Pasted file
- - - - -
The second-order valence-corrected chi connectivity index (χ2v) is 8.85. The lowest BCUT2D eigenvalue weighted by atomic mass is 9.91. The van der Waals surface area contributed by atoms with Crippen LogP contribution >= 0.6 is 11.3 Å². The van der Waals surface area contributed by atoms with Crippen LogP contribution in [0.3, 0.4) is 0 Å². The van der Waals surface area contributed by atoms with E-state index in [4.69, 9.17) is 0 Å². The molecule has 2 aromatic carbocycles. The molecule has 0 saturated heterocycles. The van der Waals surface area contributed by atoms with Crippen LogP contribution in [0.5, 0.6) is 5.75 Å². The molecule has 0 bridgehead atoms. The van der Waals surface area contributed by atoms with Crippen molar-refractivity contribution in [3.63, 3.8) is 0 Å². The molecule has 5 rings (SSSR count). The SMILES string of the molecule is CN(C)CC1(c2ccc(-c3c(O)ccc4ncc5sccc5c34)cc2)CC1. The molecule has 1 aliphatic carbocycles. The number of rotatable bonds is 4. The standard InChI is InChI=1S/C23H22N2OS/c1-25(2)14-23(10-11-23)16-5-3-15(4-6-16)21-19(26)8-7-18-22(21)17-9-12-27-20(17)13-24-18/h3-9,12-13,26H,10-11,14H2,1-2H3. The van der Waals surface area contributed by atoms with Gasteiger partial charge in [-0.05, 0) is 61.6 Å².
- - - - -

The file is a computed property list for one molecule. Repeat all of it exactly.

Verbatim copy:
The second-order valence-corrected chi connectivity index (χ2v) is 8.85. The lowest BCUT2D eigenvalue weighted by atomic mass is 9.91. The van der Waals surface area contributed by atoms with Crippen LogP contribution >= 0.6 is 11.3 Å². The van der Waals surface area contributed by atoms with Crippen LogP contribution in [0.3, 0.4) is 0 Å². The van der Waals surface area contributed by atoms with E-state index in [4.69, 9.17) is 0 Å². The molecule has 2 aromatic carbocycles. The molecule has 0 saturated heterocycles. The van der Waals surface area contributed by atoms with Crippen LogP contribution in [0.5, 0.6) is 5.75 Å². The molecule has 0 bridgehead atoms. The van der Waals surface area contributed by atoms with Crippen molar-refractivity contribution in [3.63, 3.8) is 0 Å². The molecule has 5 rings (SSSR count). The SMILES string of the molecule is CN(C)CC1(c2ccc(-c3c(O)ccc4ncc5sccc5c34)cc2)CC1. The molecule has 1 aliphatic carbocycles. The number of rotatable bonds is 4. The standard InChI is InChI=1S/C23H22N2OS/c1-25(2)14-23(10-11-23)16-5-3-15(4-6-16)21-19(26)8-7-18-22(21)17-9-12-27-20(17)13-24-18/h3-9,12-13,26H,10-11,14H2,1-2H3. The van der Waals surface area contributed by atoms with Gasteiger partial charge in [-0.05, 0) is 61.6 Å².